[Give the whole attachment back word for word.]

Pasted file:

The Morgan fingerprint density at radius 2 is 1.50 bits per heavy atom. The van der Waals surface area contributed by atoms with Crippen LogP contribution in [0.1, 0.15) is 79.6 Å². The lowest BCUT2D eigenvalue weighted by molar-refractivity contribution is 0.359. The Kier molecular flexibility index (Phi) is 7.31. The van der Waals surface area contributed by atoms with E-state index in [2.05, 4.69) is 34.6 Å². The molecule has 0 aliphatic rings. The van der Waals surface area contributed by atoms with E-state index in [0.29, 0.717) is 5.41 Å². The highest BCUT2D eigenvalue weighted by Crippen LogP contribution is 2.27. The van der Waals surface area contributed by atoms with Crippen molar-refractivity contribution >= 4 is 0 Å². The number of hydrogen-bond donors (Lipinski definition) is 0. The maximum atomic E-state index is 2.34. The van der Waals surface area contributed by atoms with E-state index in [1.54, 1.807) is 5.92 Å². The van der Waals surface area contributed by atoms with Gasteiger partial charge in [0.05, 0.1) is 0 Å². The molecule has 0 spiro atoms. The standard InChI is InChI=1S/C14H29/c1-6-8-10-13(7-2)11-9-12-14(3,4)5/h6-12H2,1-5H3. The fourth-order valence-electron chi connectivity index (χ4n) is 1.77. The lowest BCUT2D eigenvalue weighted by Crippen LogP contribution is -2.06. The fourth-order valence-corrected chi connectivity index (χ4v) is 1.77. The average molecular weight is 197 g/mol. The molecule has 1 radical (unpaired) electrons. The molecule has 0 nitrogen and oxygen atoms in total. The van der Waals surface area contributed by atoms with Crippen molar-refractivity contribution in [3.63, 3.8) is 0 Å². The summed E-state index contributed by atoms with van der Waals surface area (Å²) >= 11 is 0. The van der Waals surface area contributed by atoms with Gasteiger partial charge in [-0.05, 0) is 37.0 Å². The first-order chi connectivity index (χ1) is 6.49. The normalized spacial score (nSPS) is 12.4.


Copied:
The Morgan fingerprint density at radius 2 is 1.50 bits per heavy atom. The van der Waals surface area contributed by atoms with Crippen LogP contribution in [0.1, 0.15) is 79.6 Å². The lowest BCUT2D eigenvalue weighted by molar-refractivity contribution is 0.359. The Kier molecular flexibility index (Phi) is 7.31. The van der Waals surface area contributed by atoms with E-state index in [2.05, 4.69) is 34.6 Å². The molecule has 0 aliphatic rings. The van der Waals surface area contributed by atoms with E-state index in [0.29, 0.717) is 5.41 Å². The highest BCUT2D eigenvalue weighted by Crippen LogP contribution is 2.27. The van der Waals surface area contributed by atoms with Crippen molar-refractivity contribution >= 4 is 0 Å². The number of hydrogen-bond donors (Lipinski definition) is 0. The maximum atomic E-state index is 2.34. The van der Waals surface area contributed by atoms with E-state index in [1.54, 1.807) is 5.92 Å². The van der Waals surface area contributed by atoms with Gasteiger partial charge in [0.05, 0.1) is 0 Å². The molecule has 0 spiro atoms. The standard InChI is InChI=1S/C14H29/c1-6-8-10-13(7-2)11-9-12-14(3,4)5/h6-12H2,1-5H3. The fourth-order valence-electron chi connectivity index (χ4n) is 1.77. The lowest BCUT2D eigenvalue weighted by Crippen LogP contribution is -2.06. The fourth-order valence-corrected chi connectivity index (χ4v) is 1.77. The average molecular weight is 197 g/mol. The molecule has 1 radical (unpaired) electrons. The molecule has 0 nitrogen and oxygen atoms in total. The van der Waals surface area contributed by atoms with Crippen molar-refractivity contribution in [3.63, 3.8) is 0 Å². The summed E-state index contributed by atoms with van der Waals surface area (Å²) >= 11 is 0. The van der Waals surface area contributed by atoms with Gasteiger partial charge in [-0.05, 0) is 37.0 Å². The first-order chi connectivity index (χ1) is 6.49. The normalized spacial score (nSPS) is 12.4.